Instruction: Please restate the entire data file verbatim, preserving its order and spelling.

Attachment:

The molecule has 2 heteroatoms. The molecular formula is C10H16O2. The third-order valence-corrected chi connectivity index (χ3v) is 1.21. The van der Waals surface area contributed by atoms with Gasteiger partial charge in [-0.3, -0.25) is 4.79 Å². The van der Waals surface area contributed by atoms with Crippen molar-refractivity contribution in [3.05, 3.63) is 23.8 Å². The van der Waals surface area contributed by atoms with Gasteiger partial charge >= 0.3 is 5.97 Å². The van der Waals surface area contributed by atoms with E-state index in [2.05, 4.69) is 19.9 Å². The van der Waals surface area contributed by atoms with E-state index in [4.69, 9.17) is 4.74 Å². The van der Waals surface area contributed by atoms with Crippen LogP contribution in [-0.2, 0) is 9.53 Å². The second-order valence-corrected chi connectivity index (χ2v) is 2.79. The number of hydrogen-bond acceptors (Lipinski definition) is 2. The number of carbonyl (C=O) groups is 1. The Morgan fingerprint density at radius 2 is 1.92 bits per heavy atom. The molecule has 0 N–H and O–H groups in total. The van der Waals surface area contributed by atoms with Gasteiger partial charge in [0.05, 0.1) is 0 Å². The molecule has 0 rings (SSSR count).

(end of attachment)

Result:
The molecule has 2 heteroatoms. The molecular formula is C10H16O2. The third-order valence-corrected chi connectivity index (χ3v) is 1.21. The van der Waals surface area contributed by atoms with Gasteiger partial charge in [-0.3, -0.25) is 4.79 Å². The van der Waals surface area contributed by atoms with Crippen molar-refractivity contribution in [3.05, 3.63) is 23.8 Å². The van der Waals surface area contributed by atoms with Gasteiger partial charge >= 0.3 is 5.97 Å². The van der Waals surface area contributed by atoms with E-state index in [2.05, 4.69) is 19.9 Å². The van der Waals surface area contributed by atoms with E-state index in [4.69, 9.17) is 4.74 Å². The van der Waals surface area contributed by atoms with Crippen LogP contribution in [-0.2, 0) is 9.53 Å². The second-order valence-corrected chi connectivity index (χ2v) is 2.79. The number of hydrogen-bond acceptors (Lipinski definition) is 2. The number of carbonyl (C=O) groups is 1. The Morgan fingerprint density at radius 2 is 1.92 bits per heavy atom. The molecule has 0 N–H and O–H groups in total. The van der Waals surface area contributed by atoms with Gasteiger partial charge in [0.05, 0.1) is 0 Å². The molecule has 0 rings (SSSR count).